5 Security And Compliance Trends To Watch In 2018

23/03/19 Sat by

While 2017 was spent frantically preparing for regulations like MiFID II and GDPR, 2018 looks to be a year to stabilize and see if the work will pay off. As these regulations go into effect, the time has come to evaluate how they affect the enterprise ecosystem and if the adjustments made to compliance programs will be enough to satisfy regulators.

The benefits of the changes implemented last year will come primarily through compliance enforcement, which means that a major theme of 2018 will be proving compliance adherence through — or, in some cases, despite — continuously changing technology. With that in mind, these are the top trends to watch to ensure your company is demonstrating its commitment to protecting your customers and their data.

Companies will need to ensure they are using the latest security technologies to protect themselves from new external and internal threats as users move sensitive content to social channels as part of their business process.

Cyberattacks will be at an all-time high. Attackers are looking at new ways to penetrate corporations as they allow more broad-scale federation to external parties over instant messaging (IM) and other collaboration tools. While this is fantastic progress and an important component to digital transformation, it opens questions about how well IT and security departments are ensuring these new communications channels have the necessary protections in place that we’ve become accustomed to with email.

As email protection technology has vastly improved – protecting firms from internal and external threats with data loss prevention solutions – it is expected that bad actors will begin to target newer technologies in the areas of real-time communications and collaboration.

With regulations like MiFID II and GDPR top of mind in 2018, trusted immutable data and open access to data repositories will play a central role in compliance efforts.

Financial services firms are expected to be ready and able to demonstrate that they are MiFID II compliant. Piecing together and reconstructing trade events with electronic communications within the 72-hour regulatory SLA window is expected to be tested at scale in 2018. To meet global regulations, regulated entities are realizing that a combination of data science and technology solutions are key in helping them identify areas of risk.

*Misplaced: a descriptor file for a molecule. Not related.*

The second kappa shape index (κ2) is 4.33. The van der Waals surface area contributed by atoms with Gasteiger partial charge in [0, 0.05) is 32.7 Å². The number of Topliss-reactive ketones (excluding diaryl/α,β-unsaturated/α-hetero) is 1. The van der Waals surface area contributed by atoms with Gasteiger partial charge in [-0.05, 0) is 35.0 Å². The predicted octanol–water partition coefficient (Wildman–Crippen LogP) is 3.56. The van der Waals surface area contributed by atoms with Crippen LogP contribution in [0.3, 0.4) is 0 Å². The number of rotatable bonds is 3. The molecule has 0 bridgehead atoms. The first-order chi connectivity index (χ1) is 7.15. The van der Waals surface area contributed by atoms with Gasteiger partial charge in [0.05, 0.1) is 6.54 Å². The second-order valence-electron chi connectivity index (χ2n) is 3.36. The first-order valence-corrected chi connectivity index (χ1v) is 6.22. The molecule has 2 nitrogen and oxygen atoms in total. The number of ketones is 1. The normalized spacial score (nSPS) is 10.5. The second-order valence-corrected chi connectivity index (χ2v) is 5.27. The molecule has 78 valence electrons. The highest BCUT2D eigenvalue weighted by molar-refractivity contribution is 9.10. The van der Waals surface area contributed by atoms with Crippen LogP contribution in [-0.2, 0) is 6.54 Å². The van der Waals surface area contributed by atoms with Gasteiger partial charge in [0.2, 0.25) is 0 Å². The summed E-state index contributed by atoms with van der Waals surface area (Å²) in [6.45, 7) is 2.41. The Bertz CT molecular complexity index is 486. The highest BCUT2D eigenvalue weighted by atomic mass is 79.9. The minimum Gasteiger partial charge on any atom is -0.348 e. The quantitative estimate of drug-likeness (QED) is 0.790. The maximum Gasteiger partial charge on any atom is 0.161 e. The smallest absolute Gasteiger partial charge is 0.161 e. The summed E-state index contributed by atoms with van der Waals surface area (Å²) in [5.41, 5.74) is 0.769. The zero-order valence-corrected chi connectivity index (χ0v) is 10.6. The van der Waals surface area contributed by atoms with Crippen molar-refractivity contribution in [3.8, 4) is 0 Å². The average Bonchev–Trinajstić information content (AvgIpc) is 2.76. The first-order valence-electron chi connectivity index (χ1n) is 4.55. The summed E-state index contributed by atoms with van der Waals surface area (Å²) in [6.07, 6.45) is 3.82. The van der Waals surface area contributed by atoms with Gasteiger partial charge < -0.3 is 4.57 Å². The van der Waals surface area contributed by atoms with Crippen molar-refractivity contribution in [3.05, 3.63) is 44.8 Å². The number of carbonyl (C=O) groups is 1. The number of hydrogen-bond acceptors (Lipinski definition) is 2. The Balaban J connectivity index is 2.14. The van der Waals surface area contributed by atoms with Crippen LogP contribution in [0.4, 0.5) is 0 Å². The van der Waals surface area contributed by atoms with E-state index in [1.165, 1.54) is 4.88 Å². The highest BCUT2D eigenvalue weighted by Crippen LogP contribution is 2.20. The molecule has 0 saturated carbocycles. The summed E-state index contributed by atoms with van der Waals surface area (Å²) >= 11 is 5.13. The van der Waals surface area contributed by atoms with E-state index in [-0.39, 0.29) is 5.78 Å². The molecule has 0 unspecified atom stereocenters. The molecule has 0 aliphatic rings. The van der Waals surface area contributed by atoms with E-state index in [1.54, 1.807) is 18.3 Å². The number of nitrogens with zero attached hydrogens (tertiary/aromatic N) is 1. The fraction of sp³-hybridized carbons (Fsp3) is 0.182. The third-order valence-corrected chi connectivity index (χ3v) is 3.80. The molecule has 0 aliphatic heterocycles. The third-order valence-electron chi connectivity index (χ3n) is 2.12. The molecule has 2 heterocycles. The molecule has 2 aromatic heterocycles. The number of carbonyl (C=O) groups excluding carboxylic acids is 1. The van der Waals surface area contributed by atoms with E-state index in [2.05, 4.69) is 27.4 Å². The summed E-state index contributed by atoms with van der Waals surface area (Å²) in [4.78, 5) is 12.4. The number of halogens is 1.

Firms should avail themselves of best-of-breed systems that have open access to datasets for sophisticated, post- and near real-time data analysis, allowing them to automate the threading and reconstruction of conversations with minimal manual labor.

The explosion in the volume of data, especially in electronic communications, will continue to grow exponentially as firms leverage new tools internally and externally to improve employee productivity.

Advanced analytics and data management capabilities that leverage these datasets will also radically help drive innovative insights for line-of-business applications. For this to happen, firms need to have an unfettered, Open API and fast access to reliable, trusted datasets. Superior insights, the appeal of faster and better information access, is no longer a nice-to-have, but now mandatory for firms looking to deliver both superior insights to improve the customer experience and marketing programs that go beyond traditional compliance surveillance.

Artificial Intelligence (AI) in business conversations will evolve to allow corporations to attack increasing workloads. Use cases will include: regulatory supervision and surveillance; conducting more frequent security governance posture reviews by understanding sentiment; detecting stress, tone and personal information (per GDPR); and comparing current user behavior against a historical baseline.

AI was a common 2017 technology story with the nature of the technologies themselves being the narrative. With the right technology partnerships, corporations will be able to realize unparalleled speed and agility, providing efficient compliance review and relevant e-discovery results that may have once required an army of offshore people to process.

Blockchain-based ledgers will become more widespread across the industry. While blockchain technology may still be viewed by some as disruptive, its potential to increase trust and transparency in financial transactions and communications across groups is gradually becoming more understood.

The Monetary Authority of Singapore and the Australian Securities Exchange are both exploring blockchain’s application for the clearing and settlement of financial events, while the Hong Kong Monetary Authority is developing a blockchain-based platform for trade finance. In these and other projects, we are seeing the move from disruption to adoption.

As these technologies continue to develop, and as companies adopt new forms of communication and collaboration, the moving target that is consistent regulatory compliance shows no signs of stopping. By keeping an eye on these major areas of innovation, however, organizations can prevent it from straying too far, avoid breaches and fines and ultimately keep customers and their data safer.

Author: Anthony West from Corporate Compliance Insights

23/03/19 Sat by